Jennifer Fallon fell into that bucket: she did a couple of solid epic-fantasy series that we did in the club and I enjoyed reading. This was the end of what I think was the second trilogy we did, and clearly I was feeling the press of time. (Third books of trilogies being huge and often serving to work out at length what the reader already knows what will happen.) I'm afraid I have no memory of this book.

Andre Norton and Sasha Miller, Dragon Blade (typescript, read beginning and end, 2/19)

Oh, look - I did it again! Yes, the dirty secret of reprint publishing (and possibly certain kinds of reviewing, as well) is that you often don't have to read all of a book to understand or deal with it. A lot of books are what they are, and the middle is just the complications and events that keep the covers far enough apart to charge the appropriate amount of money. (And give the reader more stuff to read and spend some time with - that's the less mercenary way of putting it.)

This was fourth and I want to say last in an epic fantasy series, and I have to admit that Norton (often with collaborators) was doing a lot of epic fantasy in my SFBC years, and I was generally lukewarm at best about it. Norton SF was muscular and smart, with lost civilizations and tough heroes stuck in dangerous situations that sometimes even obliquely commented on real-world social issues. Norton Fantasy was clotted, written in backwards-syntax, straining for mythic effect and running to endless volumes. A lot of people seemed to like that, though - there were a bunch of those books and they all sold well. So maybe my personal tastes don't mean a hell of a lot.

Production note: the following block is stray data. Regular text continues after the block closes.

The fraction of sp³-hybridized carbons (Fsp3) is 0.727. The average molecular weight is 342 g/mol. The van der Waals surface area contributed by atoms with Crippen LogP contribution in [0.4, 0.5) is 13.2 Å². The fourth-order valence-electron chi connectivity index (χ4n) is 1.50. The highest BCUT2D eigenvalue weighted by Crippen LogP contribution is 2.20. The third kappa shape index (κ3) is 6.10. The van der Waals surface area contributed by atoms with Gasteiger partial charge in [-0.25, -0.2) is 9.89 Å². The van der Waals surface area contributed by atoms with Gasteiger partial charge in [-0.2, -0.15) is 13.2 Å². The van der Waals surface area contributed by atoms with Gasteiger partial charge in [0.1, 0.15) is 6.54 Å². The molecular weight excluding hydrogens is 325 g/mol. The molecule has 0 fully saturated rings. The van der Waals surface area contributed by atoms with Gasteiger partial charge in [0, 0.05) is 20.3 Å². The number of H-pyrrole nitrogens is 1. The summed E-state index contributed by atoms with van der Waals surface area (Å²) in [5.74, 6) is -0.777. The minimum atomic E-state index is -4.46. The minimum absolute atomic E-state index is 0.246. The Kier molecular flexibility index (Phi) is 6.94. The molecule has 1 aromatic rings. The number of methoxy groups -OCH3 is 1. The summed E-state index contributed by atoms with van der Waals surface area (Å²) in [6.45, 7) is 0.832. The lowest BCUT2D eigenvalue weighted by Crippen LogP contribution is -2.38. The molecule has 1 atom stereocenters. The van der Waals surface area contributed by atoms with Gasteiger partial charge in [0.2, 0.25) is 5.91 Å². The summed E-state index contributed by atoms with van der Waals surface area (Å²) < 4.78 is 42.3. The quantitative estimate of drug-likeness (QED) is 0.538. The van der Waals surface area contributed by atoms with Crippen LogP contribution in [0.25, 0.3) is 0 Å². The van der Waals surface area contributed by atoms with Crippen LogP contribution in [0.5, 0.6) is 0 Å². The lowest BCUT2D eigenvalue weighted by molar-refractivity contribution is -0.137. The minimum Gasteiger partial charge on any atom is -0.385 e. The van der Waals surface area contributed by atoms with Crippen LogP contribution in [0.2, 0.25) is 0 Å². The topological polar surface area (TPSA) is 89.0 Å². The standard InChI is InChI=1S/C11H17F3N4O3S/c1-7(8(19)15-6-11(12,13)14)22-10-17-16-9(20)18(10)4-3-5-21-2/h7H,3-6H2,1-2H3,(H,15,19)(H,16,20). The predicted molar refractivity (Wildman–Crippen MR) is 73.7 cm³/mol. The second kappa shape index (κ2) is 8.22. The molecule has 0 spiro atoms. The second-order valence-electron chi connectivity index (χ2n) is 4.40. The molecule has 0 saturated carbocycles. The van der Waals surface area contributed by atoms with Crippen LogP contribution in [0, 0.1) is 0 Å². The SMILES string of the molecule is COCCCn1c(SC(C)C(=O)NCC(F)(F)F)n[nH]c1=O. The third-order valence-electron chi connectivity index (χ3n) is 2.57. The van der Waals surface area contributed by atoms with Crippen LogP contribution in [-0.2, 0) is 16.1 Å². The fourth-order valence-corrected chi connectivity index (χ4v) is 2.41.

Kazoi Koike and Goseki Kojima, Samurai Executioner, Vol. 3: The Hell Stick (2/20)

This is another series by the 'Lone Wolf & Cub" team, which I think is set in the same continuity - don't the two series cross over, or refer to each other, at a few points? Anyway, more samurai action, more straightforwardly, without the larger take-care-of-your-infant-son-while-pursuing-vengeance frisson. I have no idea what happened in this one, but I bet the hero killed a whole hell of a lot of people in interesting and exciting ways.

Gardner Dozois, The Year's Best Science Fiction, Twenty-Second Annual Collection (2/21, photocopies)

I'm going to have to look up a ToC to say anything coherent. Well, wait, before I do that: in those days, Dozois was the "standard" Year's Best, the really big one with an equally impressive essay about everything going on in the SF field during the past year. Dozois always had a viewpoint and often axes to grind, but he was about as honest as any editor ever is and tried to be clear about even the stuff in the field he didn't enjoy or like as much. So his books were great signposts of What Is Going On every year, albeit given his usual bent towards slightly more literary work.

OK, here's a TOC, from ISFDB. I see stories there I remember from Kage Baker, Walter Jon Williams, and Eleanor Arnason, which isn't a bad hit rate for something almost twenty years old.